Nathaniel Hammersmith has found the opportunity of a lifetime. After applying for a grant from a little-known organization called Brohn International, he has received a sizable award to carry out psychological and sociological experiments within his community. With the reluctant help of his best friend Meredith (who has been in love with him since childhood), they set out to “test” people in the community, as they expose these people to uncomfortable, and sometimes controversial, situations. The testing period occurs from August of 2015 to January of 2016, and many of these experiments are influenced by ripped-from-the-headlines type events: i.e. gay marriage, the confederate flag, legalization of marijuana, and ride sharing services.
Soon Nathaniel’s team grows, as C.C., a performance artist, and a young woman named Jacquie, help facilitate the experiments. Meredith, on the other hand, has several ethical dilemmas, and questions Nathaniel’s motives for putting people under the figurative microscope. This, along with a number of personal issues, pushes Meredith further and further away from Nathaniel and his newly found obsession.
The Scientist takes a satirical look at self-absorbed Millennials, as they struggle to make the transition into adulthood. It’s not always fun becoming a responsible adult, especially when the “At-ta boy” pats on the back and participation trophies quickly become a thing of the past. For a generation which is used to praise and attention, the real world can be a harsh contradiction. So why do it?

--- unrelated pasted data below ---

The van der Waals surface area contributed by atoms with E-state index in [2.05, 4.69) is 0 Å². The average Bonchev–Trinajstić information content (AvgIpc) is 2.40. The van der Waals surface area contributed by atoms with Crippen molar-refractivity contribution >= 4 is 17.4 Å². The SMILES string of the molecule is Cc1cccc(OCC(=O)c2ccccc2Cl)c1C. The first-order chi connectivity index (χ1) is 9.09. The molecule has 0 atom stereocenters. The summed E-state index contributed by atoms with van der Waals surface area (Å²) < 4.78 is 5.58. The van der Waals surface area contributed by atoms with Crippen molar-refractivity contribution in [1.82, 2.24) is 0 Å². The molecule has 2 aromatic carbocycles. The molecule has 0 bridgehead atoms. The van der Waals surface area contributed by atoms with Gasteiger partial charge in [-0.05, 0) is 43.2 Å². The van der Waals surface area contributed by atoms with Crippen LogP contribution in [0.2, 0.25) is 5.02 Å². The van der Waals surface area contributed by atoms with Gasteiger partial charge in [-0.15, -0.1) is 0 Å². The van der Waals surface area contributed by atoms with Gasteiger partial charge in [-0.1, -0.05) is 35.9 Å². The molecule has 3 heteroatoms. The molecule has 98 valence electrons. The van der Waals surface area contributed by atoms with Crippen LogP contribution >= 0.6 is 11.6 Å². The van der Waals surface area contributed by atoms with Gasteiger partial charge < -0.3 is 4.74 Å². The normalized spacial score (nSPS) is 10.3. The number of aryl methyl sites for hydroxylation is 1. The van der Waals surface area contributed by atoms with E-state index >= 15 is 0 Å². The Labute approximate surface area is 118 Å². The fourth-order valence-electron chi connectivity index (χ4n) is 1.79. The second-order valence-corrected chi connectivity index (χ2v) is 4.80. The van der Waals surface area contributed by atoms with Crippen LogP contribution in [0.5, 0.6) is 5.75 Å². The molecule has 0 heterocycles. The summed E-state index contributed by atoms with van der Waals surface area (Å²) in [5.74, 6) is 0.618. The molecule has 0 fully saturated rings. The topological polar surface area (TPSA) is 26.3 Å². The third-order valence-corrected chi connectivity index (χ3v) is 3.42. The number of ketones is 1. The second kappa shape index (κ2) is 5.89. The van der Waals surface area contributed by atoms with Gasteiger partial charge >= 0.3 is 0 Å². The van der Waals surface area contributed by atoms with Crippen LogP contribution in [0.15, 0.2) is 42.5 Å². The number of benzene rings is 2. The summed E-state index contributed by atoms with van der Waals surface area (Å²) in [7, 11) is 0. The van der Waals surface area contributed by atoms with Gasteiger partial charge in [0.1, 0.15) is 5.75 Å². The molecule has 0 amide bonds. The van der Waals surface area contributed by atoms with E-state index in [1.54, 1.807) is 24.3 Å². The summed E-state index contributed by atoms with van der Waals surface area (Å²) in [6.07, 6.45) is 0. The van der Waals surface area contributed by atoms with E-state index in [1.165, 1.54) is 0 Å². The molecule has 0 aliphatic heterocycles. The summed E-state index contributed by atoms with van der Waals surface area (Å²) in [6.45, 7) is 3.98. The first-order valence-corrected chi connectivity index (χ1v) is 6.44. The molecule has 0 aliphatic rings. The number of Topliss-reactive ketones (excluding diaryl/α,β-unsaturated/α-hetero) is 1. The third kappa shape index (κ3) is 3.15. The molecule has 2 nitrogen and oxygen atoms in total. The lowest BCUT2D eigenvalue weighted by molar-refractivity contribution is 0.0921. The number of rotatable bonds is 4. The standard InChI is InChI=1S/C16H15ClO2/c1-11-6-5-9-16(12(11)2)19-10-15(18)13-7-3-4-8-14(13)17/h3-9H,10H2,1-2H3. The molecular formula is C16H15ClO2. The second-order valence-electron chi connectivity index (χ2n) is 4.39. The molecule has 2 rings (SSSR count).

About Ty Welsheimer (Columbus, Ohio Author)
I grew up in the small town of Bellefontaine, Ohio, until going to Ohio State University in the early nineties. Undecided for three years, my advisor called me into her office, where she informed me that I had to choose a major. Loving to read and write, I became an English major.
I've lived in Ohio all my life, and specifically, Central Ohio for the last seventeen years. I love Columbus, and feel that the community is second to none for supporting art and artists. It's for this reason that I have chosen to use Columbus as the setting for my latest novel.
My writing style is unconventional in "The Scientist", because I wanted the main character, Nathaniel, to tell his story through his scientific journal entries. I wanted to do this to illustrate how important Nathaniel's work is to him, and no matter how ridiculous his social experiments turn out, he always stays completely professional.